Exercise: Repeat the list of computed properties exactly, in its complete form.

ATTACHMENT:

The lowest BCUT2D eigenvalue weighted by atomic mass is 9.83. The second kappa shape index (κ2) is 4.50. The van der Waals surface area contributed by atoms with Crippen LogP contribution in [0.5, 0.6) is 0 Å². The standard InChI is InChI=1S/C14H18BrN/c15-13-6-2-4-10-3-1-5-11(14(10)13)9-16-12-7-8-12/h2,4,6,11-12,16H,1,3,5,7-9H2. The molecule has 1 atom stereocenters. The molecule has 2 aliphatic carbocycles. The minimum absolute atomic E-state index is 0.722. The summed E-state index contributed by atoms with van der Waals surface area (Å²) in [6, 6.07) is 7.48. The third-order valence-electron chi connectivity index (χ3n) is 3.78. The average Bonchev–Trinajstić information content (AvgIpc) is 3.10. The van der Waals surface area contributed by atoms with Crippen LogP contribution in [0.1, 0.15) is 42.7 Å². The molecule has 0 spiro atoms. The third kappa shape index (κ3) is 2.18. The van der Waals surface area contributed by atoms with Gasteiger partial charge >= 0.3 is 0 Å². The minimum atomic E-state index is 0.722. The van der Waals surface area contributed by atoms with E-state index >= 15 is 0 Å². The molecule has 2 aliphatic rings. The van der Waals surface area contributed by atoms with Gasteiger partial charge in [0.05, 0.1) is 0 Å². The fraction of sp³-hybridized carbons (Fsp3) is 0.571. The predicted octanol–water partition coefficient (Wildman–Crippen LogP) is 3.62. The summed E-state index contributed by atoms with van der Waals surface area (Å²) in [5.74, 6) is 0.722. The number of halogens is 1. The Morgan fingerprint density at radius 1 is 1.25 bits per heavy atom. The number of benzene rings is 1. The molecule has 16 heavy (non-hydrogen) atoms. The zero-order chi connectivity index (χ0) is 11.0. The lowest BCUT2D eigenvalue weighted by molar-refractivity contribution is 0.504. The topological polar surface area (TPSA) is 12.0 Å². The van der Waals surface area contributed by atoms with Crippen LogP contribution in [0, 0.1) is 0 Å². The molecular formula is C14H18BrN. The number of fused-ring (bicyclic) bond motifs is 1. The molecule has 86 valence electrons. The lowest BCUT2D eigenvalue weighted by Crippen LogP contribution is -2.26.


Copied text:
The lowest BCUT2D eigenvalue weighted by atomic mass is 9.83. The second kappa shape index (κ2) is 4.50. The van der Waals surface area contributed by atoms with Crippen LogP contribution in [0.5, 0.6) is 0 Å². The standard InChI is InChI=1S/C14H18BrN/c15-13-6-2-4-10-3-1-5-11(14(10)13)9-16-12-7-8-12/h2,4,6,11-12,16H,1,3,5,7-9H2. The molecule has 1 atom stereocenters. The molecule has 2 aliphatic carbocycles. The minimum absolute atomic E-state index is 0.722. The summed E-state index contributed by atoms with van der Waals surface area (Å²) in [6, 6.07) is 7.48. The third-order valence-electron chi connectivity index (χ3n) is 3.78. The average Bonchev–Trinajstić information content (AvgIpc) is 3.10. The van der Waals surface area contributed by atoms with Crippen LogP contribution in [0.1, 0.15) is 42.7 Å². The molecule has 0 spiro atoms. The third kappa shape index (κ3) is 2.18. The van der Waals surface area contributed by atoms with Gasteiger partial charge >= 0.3 is 0 Å². The minimum atomic E-state index is 0.722. The van der Waals surface area contributed by atoms with E-state index >= 15 is 0 Å². The molecule has 2 aliphatic rings. The van der Waals surface area contributed by atoms with Gasteiger partial charge in [0.05, 0.1) is 0 Å². The fraction of sp³-hybridized carbons (Fsp3) is 0.571. The predicted octanol–water partition coefficient (Wildman–Crippen LogP) is 3.62. The summed E-state index contributed by atoms with van der Waals surface area (Å²) in [5.74, 6) is 0.722. The number of halogens is 1. The Morgan fingerprint density at radius 1 is 1.25 bits per heavy atom. The number of benzene rings is 1. The molecule has 16 heavy (non-hydrogen) atoms. The zero-order chi connectivity index (χ0) is 11.0. The lowest BCUT2D eigenvalue weighted by molar-refractivity contribution is 0.504. The topological polar surface area (TPSA) is 12.0 Å². The van der Waals surface area contributed by atoms with Crippen LogP contribution in [0, 0.1) is 0 Å². The molecular formula is C14H18BrN. The number of fused-ring (bicyclic) bond motifs is 1. The molecule has 86 valence electrons. The lowest BCUT2D eigenvalue weighted by Crippen LogP contribution is -2.26.